I recently watched a video called An Evening with Tom Wright on “Paul: A Biography”. It was a very good introduction to N.T. Wright’s book on Paul. I would highly recommend the video.
Towards the end of the video Wright is asked a series of questions from Martin Bashir, a British Journalist. He asked Wright, “What would Paul say about the multi-denominational and fractious nature of the modern expression of Church?” I like Wright’s response and I post the transcript for it here below:
Martin Bashir: You talked earlier about Paul being concerned about holiness and unity, and how combining those two is the challenge of every pastoral minister, male and female everywhere in the world. A question is asked, what would Paul say about the multi-denominational and fractious nature of the modern expression of Church?
Tom Wright: I think he would hang his head and say you need to go back to square-one and start again.
Martin Bashir: Really?
Tom Wright: After I wrote “Paul and the Faithfulness of God”, I was on the road doing various lectures and so on, and again and again people said, ‘What’s the big thing Paul would say if he could see us today?’ And I said, ‘Not only that we are disunited but that we don’ care about it.’ Or if we do, we go an ecumenical meeting once a month and kind of solved our consciences that we have shaken hands with our Christian brothers and sisters down the road. Well that’s better than not. I mean, a hundred years ago the Anglican bishops were sending angry letters to any of their clergy who dared to preach in a Methodist church. Where are we now tonight? This would have been unthinkable. We’ve come a long way and let’s enjoy that. But, there still a longs ways to go.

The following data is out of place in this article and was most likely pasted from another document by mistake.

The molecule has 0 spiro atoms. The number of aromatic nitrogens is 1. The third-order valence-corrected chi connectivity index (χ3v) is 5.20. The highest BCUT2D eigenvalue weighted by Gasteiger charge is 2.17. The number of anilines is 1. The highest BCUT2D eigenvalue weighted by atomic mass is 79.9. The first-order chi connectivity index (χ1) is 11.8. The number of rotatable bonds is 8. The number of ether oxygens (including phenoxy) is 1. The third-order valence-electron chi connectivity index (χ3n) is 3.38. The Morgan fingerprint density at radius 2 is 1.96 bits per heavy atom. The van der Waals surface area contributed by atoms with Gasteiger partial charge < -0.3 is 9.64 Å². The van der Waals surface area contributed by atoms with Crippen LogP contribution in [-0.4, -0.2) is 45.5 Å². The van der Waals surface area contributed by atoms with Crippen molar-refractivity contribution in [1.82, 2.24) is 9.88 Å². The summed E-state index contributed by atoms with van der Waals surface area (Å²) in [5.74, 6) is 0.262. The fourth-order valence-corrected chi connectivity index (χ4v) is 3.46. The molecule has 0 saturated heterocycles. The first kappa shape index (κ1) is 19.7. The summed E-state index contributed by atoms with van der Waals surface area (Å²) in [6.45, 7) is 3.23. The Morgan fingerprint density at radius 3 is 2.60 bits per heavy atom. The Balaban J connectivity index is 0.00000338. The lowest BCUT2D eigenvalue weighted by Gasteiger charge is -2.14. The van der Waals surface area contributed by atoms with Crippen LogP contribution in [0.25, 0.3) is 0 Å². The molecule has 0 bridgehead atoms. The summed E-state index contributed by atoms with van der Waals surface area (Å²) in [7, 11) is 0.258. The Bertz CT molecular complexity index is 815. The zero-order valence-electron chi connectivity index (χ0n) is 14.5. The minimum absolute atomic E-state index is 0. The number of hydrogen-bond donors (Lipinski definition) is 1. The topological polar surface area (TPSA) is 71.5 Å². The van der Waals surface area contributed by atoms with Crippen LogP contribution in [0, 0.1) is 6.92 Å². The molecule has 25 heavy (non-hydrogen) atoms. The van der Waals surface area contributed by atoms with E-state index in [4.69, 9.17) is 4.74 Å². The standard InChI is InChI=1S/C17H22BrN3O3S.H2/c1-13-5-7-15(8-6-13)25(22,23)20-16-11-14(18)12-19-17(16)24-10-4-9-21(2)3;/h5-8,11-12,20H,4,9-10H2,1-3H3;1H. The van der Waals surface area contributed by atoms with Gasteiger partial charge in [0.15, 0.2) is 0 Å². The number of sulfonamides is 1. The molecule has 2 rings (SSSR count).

Tom Wright: Now I think the tragedy is this: in the 16th century the Reformers rightly insisted on worship and scripture in their own language. But, once you say, ‘Okay, have it in your own language,’ then you get the Germans worshiping in German, and the Dutch in Dutch, and the French in French and the English in English. And then as theological divisions emerge those churches embrace different ways and then they say, ‘Oh, they’re heretics down the road,’ where’s in fact they were just speaking a different language and it may turn out there are theological differences. I am not saying theological differences aren’t important. Believe me they are hugely important. But, if we remain disunited and don’t even care then the principalities and powers are still running the show.
Tom Wright: Ephesians 3 Paul says, through the church the multiplex wisdom of God… the many colored, many splendid wisdom of God might be made known to the principalities and powers. This is the point. Caesar would have loved to had an empire in which people of all sorts were happy in one big family. It never worked. He tried to impose it as a Roman uniformity. Paul is saying, the glorious multi-colored variety of the church is supposed to be united. And when that happens Caesar will know that God has called time on his oppressive empire.